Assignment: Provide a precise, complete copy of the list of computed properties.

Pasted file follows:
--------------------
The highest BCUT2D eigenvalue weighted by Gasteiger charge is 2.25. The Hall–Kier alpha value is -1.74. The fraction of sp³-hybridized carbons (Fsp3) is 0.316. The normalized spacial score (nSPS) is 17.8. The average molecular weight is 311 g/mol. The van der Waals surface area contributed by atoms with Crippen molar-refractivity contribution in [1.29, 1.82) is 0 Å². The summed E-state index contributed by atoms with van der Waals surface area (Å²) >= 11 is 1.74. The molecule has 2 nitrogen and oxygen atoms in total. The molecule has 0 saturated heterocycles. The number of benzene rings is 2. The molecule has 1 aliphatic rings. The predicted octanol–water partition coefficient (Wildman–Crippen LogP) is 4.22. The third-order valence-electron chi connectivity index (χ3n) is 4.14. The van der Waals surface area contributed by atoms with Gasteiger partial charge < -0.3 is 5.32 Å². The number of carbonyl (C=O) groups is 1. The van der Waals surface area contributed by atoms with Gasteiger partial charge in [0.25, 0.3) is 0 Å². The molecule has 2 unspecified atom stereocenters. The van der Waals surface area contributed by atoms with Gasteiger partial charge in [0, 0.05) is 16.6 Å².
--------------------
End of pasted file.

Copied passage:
The highest BCUT2D eigenvalue weighted by Gasteiger charge is 2.25. The Hall–Kier alpha value is -1.74. The fraction of sp³-hybridized carbons (Fsp3) is 0.316. The normalized spacial score (nSPS) is 17.8. The average molecular weight is 311 g/mol. The van der Waals surface area contributed by atoms with Crippen molar-refractivity contribution in [1.29, 1.82) is 0 Å². The summed E-state index contributed by atoms with van der Waals surface area (Å²) >= 11 is 1.74. The molecule has 2 nitrogen and oxygen atoms in total. The molecule has 0 saturated heterocycles. The number of benzene rings is 2. The molecule has 1 aliphatic rings. The predicted octanol–water partition coefficient (Wildman–Crippen LogP) is 4.22. The third-order valence-electron chi connectivity index (χ3n) is 4.14. The van der Waals surface area contributed by atoms with Gasteiger partial charge < -0.3 is 5.32 Å². The number of carbonyl (C=O) groups is 1. The van der Waals surface area contributed by atoms with Gasteiger partial charge in [0.25, 0.3) is 0 Å². The molecule has 2 unspecified atom stereocenters. The van der Waals surface area contributed by atoms with Gasteiger partial charge in [0, 0.05) is 16.6 Å².